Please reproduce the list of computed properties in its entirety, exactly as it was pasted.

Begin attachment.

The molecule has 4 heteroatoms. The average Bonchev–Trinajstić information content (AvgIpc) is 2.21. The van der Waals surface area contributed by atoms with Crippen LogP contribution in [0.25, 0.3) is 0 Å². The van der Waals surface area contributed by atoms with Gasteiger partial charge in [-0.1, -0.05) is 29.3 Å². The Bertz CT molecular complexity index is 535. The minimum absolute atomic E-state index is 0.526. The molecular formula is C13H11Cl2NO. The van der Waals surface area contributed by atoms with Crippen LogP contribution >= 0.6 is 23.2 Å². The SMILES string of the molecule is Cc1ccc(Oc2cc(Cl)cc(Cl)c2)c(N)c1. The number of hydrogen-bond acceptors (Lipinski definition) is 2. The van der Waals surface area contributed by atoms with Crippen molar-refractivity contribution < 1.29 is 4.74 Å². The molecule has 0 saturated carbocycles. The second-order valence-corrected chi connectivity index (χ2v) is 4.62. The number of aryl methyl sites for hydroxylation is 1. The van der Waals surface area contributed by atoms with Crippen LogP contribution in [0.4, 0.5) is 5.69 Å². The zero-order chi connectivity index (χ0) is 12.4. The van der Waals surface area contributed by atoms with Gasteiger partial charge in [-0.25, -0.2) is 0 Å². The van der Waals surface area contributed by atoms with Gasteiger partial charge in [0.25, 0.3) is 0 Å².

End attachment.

The molecule has 4 heteroatoms. The average Bonchev–Trinajstić information content (AvgIpc) is 2.21. The van der Waals surface area contributed by atoms with Crippen LogP contribution in [0.25, 0.3) is 0 Å². The van der Waals surface area contributed by atoms with Gasteiger partial charge in [-0.1, -0.05) is 29.3 Å². The Bertz CT molecular complexity index is 535. The minimum absolute atomic E-state index is 0.526. The molecular formula is C13H11Cl2NO. The van der Waals surface area contributed by atoms with Crippen LogP contribution >= 0.6 is 23.2 Å². The SMILES string of the molecule is Cc1ccc(Oc2cc(Cl)cc(Cl)c2)c(N)c1. The number of hydrogen-bond acceptors (Lipinski definition) is 2. The van der Waals surface area contributed by atoms with Crippen molar-refractivity contribution < 1.29 is 4.74 Å². The molecule has 0 saturated carbocycles. The second-order valence-corrected chi connectivity index (χ2v) is 4.62. The number of aryl methyl sites for hydroxylation is 1. The van der Waals surface area contributed by atoms with Crippen LogP contribution in [0.4, 0.5) is 5.69 Å². The zero-order chi connectivity index (χ0) is 12.4. The van der Waals surface area contributed by atoms with Gasteiger partial charge in [-0.25, -0.2) is 0 Å². The van der Waals surface area contributed by atoms with Gasteiger partial charge in [0.25, 0.3) is 0 Å².